You can’t look in the future, if you can’t look in the past. These elections were just a blip. Joseph Kabila is a blip. His father was a blip. Mobutu was a blip. Lumumba’s legacy will live on. The concept of a nation: a community formed by its ethnic identity, religion, language, and culture is still new in Africa. 50 years. Just a toddler compared to other nations; the heritage of colonialism and of those pre nation times before colonialism still slow down to the process of building a nation. A lot of us young Congolese sometimes don’t realize our place in history and in the history of our country. It is necessary to pull back as far back as possible and as forward as possible to start thinking in terms of generations instead of our own personal career goals.

We are to embrace the fate of our nation on our shoulders. Doctors, engineers, soldiers, preachers, writers, poets, musicians, activists, entrepreneurs, political leaders, we all have a stone to place to build the nation. We have to be single minded in our pursuit, in our thirst, in our hunger, in our trials, in our wounds and in our deaths. The intellectual and the bourgeois elite has to come to an understanding to be single minded in the destruction of opposition’s forces to Congo and to the support of creative and nurturing endeavors for the Congo. The proletariat, the people has the hunger, the thirst for a leader, for resources to be available to take part in the fight, in the building of a different nation. It will take love, money, leadership, wounds, prayers, medicines, determination, sacrifice but it will happen. We may not see it. Our children may not see it. Our grand children may not see it, but our grand grand children will see it.

Congolese children born in the diaspora, Congolese studying abroad, Congolese with the pockets to go and come as they want should be bringing back home not just western delicacies, but essentials for deprived communities and critical minds to seemingly impossible situations on the ground. We have to connect and keep alive the lines of communication between all Congolese seeking to build a better Congo. We have to recognize and promote the services, the talents, the people who will improve on building the Congo. There are thousand, nameless and selfless workers at different sectors of our nation in education, in religion, in politics, in science, in health, in military who are all in search of a better Congo.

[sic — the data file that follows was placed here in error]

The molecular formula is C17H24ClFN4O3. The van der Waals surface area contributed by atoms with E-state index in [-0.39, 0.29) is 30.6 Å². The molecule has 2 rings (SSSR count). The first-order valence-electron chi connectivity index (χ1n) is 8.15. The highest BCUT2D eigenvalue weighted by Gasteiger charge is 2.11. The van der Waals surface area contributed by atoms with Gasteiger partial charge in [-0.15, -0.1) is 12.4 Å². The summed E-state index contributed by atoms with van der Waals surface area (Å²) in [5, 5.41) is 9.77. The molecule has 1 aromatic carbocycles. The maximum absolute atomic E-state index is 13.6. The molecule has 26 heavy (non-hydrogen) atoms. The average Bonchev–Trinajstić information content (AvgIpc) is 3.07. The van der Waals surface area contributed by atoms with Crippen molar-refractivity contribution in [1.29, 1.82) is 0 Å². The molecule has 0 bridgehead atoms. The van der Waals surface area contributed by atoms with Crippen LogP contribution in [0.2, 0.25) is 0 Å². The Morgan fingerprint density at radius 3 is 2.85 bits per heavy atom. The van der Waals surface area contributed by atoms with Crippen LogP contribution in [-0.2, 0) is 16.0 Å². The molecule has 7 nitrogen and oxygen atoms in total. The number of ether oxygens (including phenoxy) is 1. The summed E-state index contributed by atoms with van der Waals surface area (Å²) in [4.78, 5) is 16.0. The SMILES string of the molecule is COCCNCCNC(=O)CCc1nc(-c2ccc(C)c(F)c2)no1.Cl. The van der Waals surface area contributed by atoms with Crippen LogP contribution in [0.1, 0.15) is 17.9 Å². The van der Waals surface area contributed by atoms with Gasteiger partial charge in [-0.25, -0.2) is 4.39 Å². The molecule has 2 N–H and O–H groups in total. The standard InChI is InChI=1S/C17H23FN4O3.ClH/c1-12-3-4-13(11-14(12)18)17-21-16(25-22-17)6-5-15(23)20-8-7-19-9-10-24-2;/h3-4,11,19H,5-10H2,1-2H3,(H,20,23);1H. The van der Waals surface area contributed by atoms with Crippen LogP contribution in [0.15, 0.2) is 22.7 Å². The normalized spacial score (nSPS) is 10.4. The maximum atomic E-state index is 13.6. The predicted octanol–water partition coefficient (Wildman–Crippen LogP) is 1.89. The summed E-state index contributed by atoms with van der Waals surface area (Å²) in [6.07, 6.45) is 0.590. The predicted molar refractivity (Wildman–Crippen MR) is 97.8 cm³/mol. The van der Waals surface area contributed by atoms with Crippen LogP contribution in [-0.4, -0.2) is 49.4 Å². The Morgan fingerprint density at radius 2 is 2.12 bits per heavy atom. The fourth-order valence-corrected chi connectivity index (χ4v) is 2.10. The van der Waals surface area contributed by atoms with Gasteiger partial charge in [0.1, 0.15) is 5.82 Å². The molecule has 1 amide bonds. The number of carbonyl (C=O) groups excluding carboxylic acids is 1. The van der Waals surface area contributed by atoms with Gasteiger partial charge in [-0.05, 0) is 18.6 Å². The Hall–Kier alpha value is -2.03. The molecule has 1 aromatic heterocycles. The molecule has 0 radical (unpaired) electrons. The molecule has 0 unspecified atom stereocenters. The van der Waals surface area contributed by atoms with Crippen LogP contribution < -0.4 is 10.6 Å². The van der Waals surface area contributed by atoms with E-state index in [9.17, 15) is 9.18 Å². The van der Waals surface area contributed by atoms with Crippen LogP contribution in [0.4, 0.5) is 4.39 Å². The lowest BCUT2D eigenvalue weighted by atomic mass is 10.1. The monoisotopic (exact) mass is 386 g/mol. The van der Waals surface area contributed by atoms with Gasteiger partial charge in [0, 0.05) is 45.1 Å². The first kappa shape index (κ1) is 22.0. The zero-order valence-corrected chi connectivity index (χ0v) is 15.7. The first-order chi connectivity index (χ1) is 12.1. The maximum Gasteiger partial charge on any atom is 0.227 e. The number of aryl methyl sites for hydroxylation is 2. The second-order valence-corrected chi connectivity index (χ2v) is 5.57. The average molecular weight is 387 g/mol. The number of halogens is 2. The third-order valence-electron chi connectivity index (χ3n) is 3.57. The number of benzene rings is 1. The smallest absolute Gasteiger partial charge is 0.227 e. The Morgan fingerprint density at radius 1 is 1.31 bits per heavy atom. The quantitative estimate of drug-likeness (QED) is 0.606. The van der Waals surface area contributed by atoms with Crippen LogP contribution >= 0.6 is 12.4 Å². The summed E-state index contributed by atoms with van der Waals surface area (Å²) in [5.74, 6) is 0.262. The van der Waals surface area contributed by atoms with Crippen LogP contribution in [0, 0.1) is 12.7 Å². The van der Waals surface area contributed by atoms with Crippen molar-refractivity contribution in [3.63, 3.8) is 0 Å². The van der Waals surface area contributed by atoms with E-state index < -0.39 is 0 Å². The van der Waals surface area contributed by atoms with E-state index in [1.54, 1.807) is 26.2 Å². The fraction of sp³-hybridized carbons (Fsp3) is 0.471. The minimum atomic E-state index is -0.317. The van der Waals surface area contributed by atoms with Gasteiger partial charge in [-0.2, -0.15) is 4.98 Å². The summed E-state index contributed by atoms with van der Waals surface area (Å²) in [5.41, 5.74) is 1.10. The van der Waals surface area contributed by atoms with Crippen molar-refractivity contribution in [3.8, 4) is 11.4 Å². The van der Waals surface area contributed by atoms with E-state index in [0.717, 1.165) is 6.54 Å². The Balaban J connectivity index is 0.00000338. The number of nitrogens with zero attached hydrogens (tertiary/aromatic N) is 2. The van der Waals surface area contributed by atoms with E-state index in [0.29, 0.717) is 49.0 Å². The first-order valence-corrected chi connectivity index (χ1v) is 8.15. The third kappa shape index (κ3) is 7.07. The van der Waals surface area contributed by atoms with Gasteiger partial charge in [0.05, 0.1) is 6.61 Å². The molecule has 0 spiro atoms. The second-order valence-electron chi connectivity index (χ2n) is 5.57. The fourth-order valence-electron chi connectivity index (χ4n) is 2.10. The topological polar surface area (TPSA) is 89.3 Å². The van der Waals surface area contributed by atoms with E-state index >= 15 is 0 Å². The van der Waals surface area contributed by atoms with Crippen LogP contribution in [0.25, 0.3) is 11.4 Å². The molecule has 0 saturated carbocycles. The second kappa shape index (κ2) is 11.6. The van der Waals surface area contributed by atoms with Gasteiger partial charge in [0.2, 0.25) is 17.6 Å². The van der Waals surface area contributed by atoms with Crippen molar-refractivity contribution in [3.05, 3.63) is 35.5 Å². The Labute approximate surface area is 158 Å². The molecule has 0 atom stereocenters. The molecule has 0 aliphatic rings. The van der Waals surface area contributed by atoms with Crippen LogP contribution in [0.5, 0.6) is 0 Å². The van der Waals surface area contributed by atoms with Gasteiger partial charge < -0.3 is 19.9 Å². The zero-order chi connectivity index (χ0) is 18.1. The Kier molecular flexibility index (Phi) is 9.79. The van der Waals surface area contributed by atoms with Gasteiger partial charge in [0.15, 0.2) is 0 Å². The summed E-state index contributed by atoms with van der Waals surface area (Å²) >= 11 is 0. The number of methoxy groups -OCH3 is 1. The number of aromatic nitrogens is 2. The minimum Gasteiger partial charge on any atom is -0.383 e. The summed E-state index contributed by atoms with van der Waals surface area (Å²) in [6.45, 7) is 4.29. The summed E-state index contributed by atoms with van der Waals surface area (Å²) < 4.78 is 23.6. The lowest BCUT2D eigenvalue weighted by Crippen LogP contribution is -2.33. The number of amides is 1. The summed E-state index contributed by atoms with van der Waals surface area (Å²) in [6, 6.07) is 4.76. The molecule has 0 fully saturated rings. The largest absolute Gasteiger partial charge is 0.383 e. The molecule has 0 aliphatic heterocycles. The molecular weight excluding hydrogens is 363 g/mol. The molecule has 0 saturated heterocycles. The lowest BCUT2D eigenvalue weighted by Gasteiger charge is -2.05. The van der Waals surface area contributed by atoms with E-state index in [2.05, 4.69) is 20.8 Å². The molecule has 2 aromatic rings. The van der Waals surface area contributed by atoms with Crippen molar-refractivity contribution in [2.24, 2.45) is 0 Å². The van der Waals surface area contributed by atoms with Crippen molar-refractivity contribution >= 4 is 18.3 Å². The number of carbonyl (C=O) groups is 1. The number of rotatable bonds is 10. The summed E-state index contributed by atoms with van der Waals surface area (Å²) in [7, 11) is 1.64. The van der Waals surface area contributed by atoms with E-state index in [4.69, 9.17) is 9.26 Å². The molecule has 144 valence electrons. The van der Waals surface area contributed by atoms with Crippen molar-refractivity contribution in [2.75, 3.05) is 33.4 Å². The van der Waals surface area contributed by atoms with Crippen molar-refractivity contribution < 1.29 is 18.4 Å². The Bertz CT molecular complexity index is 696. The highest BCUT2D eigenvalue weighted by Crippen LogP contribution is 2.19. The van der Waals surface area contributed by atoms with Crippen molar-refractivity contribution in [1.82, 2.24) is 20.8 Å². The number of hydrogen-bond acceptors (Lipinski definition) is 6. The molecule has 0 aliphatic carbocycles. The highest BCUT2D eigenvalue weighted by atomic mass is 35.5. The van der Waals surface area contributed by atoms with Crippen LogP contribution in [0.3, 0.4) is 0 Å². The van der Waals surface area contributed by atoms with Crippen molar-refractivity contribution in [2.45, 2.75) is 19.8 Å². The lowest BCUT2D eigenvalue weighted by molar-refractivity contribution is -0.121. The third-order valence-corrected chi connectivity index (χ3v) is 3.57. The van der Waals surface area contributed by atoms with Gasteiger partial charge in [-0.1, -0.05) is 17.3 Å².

The identification of our skills and talents is a preliminary, but once that’s done, there’s no question as to what should be the purpose of our actions. As a writer, I intend to publish again and again and again against the atrocities, the corruption, the inaptitude of current Congolese leaders and celebrate those who fight selflessly to the peril of their lives to build a better Congo. It will take time. It will take lifetimes, but the fight has to start now. Every morning. Every evening. Every day. Until we honor those who came before us and create a future for our children.

Papa Wemba – Congo moko

Posted: March 26, 2012 in Music, Videos

For this month’s musical selection, I acted on impulse and waited till the last minute to pick a song. Actually what happened is that I was having a hard time making up my mind. Yesterday, I was leaning toward “Africa Must Wake Up” by D. Marley and Nas, but this afternoon while strolling down my Facebook newsfeed page I came across a video posted by a friend.  Although I’d like to think of myself as a true fan of Papa Wemba, I have never heard of this song. It has instantly become one of my favorites from him.

The reason why I chose this particular number over the Distance Relative song, isn’t because Wemba’s song is lyrically better, I picked the song because it carries with it a homely sentiment that just makes you stop and backtrack on the olden days and time travel to a future full of possibilities.